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Jenny
11-05-2009, 01:18 PM
Jenny, you always amaze me with your knowledge of international cuisine :cheer:

Oh stop, don't stop ...:shuffle:

I just find food and our relationship to it fascinating, and no matter how much you learn, there always seems to be more. I've learned a ton here at FSU!

:rollin:

LordCirque
11-05-2009, 11:05 PM
Made an amazing tart in class yesterday. Sweet Tart Dough, Pernod Pastry Cream Filling, Pear, Blackberry, and Kiwi topping. And even after having the pastry cream on for 8+ hours between adding it at school and bringing it home, the crust was still crispy! :cheer2:

Jenny
11-06-2009, 01:46 PM
LC, I'm still having trouble with the bottoms of my pies being dense - the sides are perfectly flaky, so I don't think it's the recipe but rather the method. I've been using old aluminum pie pans, plan to buy a couple of teflon ones, but could that be it? I'm also pre-baking the crusts, then filling and baking on a rack on a cookie sheet, then cooling on same.

Anyone have any ideas? I have Michel Roux's Pastry book, but I guess he never has that problem so it's not addressed. :shuffle:

skaternum
11-06-2009, 06:26 PM
LC, I'm still having trouble with the bottoms of my pies being dense - the sides are perfectly flaky,

Me too. I use glass pie pans. I would go so far as to say that sometimes the bottom is underdone, while the sides are perfect. If you get any hints that don't show up in posts here, would you pass them along please?

LordCirque
11-06-2009, 10:59 PM
It could be a few different things. I'd say make sure you're rolling your dough evenly and not letting it get too warm. I'd also increase the size of the fat, and make sure they are even. For a flaky pie dough you want large pieces of fat and be able to see it in the dough. Not HUGE but not very small either. I'm pretty sure that's the rule anyway, flakey is large pieces of fat, mealy is small.

I'll take a look through my textbook and lecture notes to see if I can find anything else. But I'd probably say something is happening to the fat in the mixing method and the larger pieces could be ending up on the sides or just simply too small.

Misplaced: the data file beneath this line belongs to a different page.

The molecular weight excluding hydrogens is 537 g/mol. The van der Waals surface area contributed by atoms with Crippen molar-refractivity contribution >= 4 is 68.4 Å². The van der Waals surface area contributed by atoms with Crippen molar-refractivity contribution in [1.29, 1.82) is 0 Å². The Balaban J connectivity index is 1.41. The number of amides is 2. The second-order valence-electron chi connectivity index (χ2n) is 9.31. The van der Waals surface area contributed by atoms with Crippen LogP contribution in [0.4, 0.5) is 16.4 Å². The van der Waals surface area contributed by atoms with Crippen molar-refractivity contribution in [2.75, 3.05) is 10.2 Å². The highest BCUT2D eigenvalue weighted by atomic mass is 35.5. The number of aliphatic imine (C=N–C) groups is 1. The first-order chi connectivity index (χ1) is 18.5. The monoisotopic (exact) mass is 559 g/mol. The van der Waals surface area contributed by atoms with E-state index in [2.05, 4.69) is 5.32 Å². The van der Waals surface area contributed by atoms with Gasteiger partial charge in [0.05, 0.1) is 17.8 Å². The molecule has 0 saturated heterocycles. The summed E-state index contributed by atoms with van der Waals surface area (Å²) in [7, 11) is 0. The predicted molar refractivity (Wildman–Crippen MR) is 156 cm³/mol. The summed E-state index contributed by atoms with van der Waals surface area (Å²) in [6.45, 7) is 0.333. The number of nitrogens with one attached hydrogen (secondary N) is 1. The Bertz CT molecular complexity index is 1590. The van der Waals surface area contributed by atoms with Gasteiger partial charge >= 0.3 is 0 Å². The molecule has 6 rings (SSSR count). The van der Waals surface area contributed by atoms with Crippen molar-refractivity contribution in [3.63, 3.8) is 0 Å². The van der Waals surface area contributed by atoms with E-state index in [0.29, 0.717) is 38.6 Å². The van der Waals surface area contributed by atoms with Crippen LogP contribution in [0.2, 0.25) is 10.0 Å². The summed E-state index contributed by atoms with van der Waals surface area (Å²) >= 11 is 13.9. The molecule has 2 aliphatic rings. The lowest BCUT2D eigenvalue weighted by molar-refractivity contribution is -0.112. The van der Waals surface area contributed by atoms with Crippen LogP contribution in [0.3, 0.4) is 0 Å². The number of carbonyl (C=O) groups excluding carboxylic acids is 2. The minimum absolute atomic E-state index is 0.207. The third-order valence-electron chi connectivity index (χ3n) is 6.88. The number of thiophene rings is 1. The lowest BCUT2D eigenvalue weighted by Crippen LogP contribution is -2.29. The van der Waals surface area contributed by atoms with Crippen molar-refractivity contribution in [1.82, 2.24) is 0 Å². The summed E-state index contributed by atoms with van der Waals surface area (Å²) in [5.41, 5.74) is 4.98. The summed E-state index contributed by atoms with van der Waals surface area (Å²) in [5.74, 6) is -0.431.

Is the recipe for the dough from a reliable source? That could be the problem as well.

BTW, someone in the old thread asked me for a recipe for Chocolate Flourless Cake but I don't remember who it was. PM me or post here and I'll send it over.

Jenny
11-12-2009, 04:12 PM
I've been doing some studying in my cookbook collection, and plan to tackle pastry crust again this weekend. I'm determined to make an apple pie for my family's Christmas dinner, so I need to do a few practice runs to get it right :)

Meanwhile, I made the most delicious risotto last night and wanted to share. Contrary to what some people seem to think, risotto is actually quite easy. We've been making it for years, so I decided to experiment a bit.

First I steamed swiss chard leaves in the risotto pot over a bit of chicken broth and then set them aside (wanted to preserve all the goodness, so thus same pot). Then I softened the stems/ribs with onions in butter and then followed the usual recipe - added the risotto, then white wine, then the process of adding chicken broth to cook it. Just before the end, I added the leaves back in, along with some powdered sumac (tart Middle Eastern spice - you can easily do a little lemon zest instead) and pepper (no salt). I finished it with grated romano, if for no other reason than we are out of parmesan. Bonus is that I used the swiss chard with the pink stems, so the whole thing came out a lovely deep pink, dotted with the dark green leaves.

Hubby declared it a winner, and I plan to enjoy the leftovers for lunch. The carb content (bad Jenny) is offset by the high nutrition value of the greens (good Jenny).

skaternum
11-12-2009, 05:19 PM
Mmm, Jenny, that sounds delicious. And pretty! Yay for pretty pink food.:cheer2:

mkats
11-12-2009, 08:02 PM
I love the beautiful colors of swiss chard. :swoon: The yellow ones are pretty, too.